The ‘good cop/bad cop’ parenting saga

In most homes, when one parent is the tough disciplinarian who insists on manners, respect, and rules, the other parent is enduring, avoids confrontation, and would prefer to appease, a situation that has widely been referred to as ‘good cop-bad cop’ parenting.

Because parenting is a self-learned task, it’s normal for parents to disagree on how to handle situations with their children from time to time.

Counsellor Jackeline Iringaniza explains that personality tends to affect parenting, which also dictates their responses to children. This, she says, is why it is common for one parent to be more lenient, or accommodating, than the other, or rather more authoritarian and stern.

“There are numerous ways to raise kids. The truth is, children need both sides of parenting. They need boundaries, they need freedom. They need fun and an ‘evil eye’ every once in a while.

Because of the need to provide a child with this balance, parents are often forced to move into the opposite role, especially the mothers, because they tend to spend most time with their kids,” she says.

Maria Kabatesi, a mother of three, agrees that a balance is required and it’s, therefore, acceptable for one parent to be more of an authoritarian than the other, as long as everyone feels that their opinion is heard.

“My husband and I share the parenting roles but that doesn’t mean we approach everything in the same way. Parents should meet in the middle and offer consistency. It is never going to be good for kids if both parents are too tough.

‘Me, being the disciplinarian, there are times when I am relieved that he steps in and I let him do it his way,” she says.

“There is nothing like one-size-fits-all when it comes to parenting. Kids need to learn tolerance and be trained with strong relationship skills,” she adds.

Yvonne Muhoza, another parent, disagrees with accommodating the good cop-bad cop parenting idea as it creates a strong contrast between parents.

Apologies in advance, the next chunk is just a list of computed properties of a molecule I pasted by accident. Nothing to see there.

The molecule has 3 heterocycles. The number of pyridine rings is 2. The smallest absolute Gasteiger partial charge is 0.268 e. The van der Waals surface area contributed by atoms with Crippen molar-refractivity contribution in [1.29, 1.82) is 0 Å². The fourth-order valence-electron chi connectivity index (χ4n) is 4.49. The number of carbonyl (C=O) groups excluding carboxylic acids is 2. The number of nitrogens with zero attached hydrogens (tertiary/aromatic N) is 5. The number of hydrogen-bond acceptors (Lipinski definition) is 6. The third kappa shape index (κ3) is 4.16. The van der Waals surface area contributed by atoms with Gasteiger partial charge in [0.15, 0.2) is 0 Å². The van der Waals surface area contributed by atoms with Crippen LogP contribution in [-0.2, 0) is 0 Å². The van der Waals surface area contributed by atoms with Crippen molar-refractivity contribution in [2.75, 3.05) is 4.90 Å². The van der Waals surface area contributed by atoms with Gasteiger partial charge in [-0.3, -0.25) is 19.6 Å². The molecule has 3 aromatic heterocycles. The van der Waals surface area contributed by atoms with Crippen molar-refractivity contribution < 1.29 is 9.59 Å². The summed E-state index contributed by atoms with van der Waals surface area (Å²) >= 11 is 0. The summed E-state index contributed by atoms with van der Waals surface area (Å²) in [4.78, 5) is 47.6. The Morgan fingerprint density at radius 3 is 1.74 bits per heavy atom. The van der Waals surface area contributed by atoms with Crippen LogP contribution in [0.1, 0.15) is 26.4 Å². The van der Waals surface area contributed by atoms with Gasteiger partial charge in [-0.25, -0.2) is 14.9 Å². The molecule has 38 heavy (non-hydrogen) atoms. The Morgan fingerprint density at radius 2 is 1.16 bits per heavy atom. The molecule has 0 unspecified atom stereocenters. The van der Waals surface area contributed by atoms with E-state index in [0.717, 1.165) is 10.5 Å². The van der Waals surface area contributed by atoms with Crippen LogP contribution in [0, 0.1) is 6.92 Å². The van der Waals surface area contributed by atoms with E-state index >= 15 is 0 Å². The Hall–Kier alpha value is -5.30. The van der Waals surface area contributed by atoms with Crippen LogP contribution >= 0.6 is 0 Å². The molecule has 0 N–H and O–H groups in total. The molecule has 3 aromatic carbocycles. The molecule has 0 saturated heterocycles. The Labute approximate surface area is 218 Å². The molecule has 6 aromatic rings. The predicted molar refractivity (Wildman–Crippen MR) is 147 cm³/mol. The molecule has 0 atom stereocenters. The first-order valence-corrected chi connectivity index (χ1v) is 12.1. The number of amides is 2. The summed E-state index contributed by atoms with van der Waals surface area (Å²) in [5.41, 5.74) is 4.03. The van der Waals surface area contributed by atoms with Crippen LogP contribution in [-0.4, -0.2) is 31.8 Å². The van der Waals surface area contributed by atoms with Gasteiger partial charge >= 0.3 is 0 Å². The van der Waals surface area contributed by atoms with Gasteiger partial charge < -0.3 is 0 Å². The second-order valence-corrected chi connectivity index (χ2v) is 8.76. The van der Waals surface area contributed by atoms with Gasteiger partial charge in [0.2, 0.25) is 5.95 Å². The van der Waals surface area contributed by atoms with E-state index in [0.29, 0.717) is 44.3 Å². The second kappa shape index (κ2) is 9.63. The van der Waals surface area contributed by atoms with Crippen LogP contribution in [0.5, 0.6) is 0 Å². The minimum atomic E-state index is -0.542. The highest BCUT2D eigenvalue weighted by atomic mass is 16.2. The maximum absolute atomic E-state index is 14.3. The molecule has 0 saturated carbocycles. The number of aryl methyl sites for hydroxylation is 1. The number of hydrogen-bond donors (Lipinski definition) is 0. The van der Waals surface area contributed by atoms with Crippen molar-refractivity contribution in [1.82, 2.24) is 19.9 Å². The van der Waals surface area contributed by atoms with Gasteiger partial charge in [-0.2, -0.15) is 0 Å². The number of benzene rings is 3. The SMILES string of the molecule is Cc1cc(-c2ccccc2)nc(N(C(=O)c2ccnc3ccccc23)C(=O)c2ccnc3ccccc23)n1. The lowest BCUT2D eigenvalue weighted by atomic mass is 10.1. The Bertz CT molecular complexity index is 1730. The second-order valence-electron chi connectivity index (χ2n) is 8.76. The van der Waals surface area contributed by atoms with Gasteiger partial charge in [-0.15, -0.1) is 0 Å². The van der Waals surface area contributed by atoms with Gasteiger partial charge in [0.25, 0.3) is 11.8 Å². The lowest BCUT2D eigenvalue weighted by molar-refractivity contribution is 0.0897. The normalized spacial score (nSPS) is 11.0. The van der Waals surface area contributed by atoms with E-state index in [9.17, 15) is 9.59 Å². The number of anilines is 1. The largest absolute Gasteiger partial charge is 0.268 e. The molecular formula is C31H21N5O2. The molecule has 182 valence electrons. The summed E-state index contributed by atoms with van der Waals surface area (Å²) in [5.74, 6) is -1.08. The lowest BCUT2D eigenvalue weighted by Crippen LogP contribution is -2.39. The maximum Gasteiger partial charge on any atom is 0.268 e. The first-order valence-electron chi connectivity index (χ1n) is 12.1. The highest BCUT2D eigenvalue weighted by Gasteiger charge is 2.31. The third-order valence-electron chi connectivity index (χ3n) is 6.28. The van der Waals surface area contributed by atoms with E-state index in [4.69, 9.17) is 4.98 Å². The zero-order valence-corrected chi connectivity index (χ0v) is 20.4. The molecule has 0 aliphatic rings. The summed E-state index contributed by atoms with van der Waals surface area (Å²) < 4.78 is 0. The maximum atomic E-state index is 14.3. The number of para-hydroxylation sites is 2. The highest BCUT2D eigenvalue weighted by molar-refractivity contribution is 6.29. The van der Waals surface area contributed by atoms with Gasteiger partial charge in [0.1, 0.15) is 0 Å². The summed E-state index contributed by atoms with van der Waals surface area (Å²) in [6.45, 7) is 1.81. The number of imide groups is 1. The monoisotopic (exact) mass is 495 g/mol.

“The emotionally supportive parent will withhold that support in some ways. The child can unfortunately, breed contempt for one or the other. It’s important for kids to grow up with an open mind when it comes to gender and roles. If one parent is always being the “tough” one, it encourages gender bias and assumptions at a young age.  

“It benefits the whole family for both parents to be on the same team, that means being in agreement on topics ranging from chores to homework to fun activities,” she says.

Emmanuel Karangwa, a father of one, says parents with different styles should join hands and come up with a middle ground in a consistently supportive environment.

For him, undermining your partner’s different parenting choice is where good cop bad cop parenting really takes a toll, as it sends inconsistent messages to the kids, eventually creating an environment of resentment.

“If I am tough on my children and my wife is more accommodating, but she isn’t doing anything about me being harsh, what kind of atmosphere are we creating for our family? Normally parents are supposed to work out their different personalities to benefit their children,” he says.

Balancing parenting styles

Muhoza advises that when parents see the signs of “good cop, bad cop” start to take shape in their home, they ought to start working on solutions with their partner to avoid the consequences from affecting the children.

“For starters, it’s important to establish a more consistent parenting foundation, and commit to maintaining these rules.

When disagreements do arise in front of the children, for instance, signal your partner to discuss the issues together before handling the situation.

It’s better to remain united in front of the children and back each other up than make rash decisions that cause disagreement and wear down family relationships,” she says.

Iringaniza says that the disciplining of children is one of the biggest contention between parents.

However, she says, rather than criticising your partner, “find a win-win agreement between the two of you and how you can support each other.”

“As annoying as it makes you feel when your partner lets the kids do whatever they like, or as much as she thinks it is controlling to discipline a child for talking back, you both need to be supportive and work towards a common rule book,” she says.

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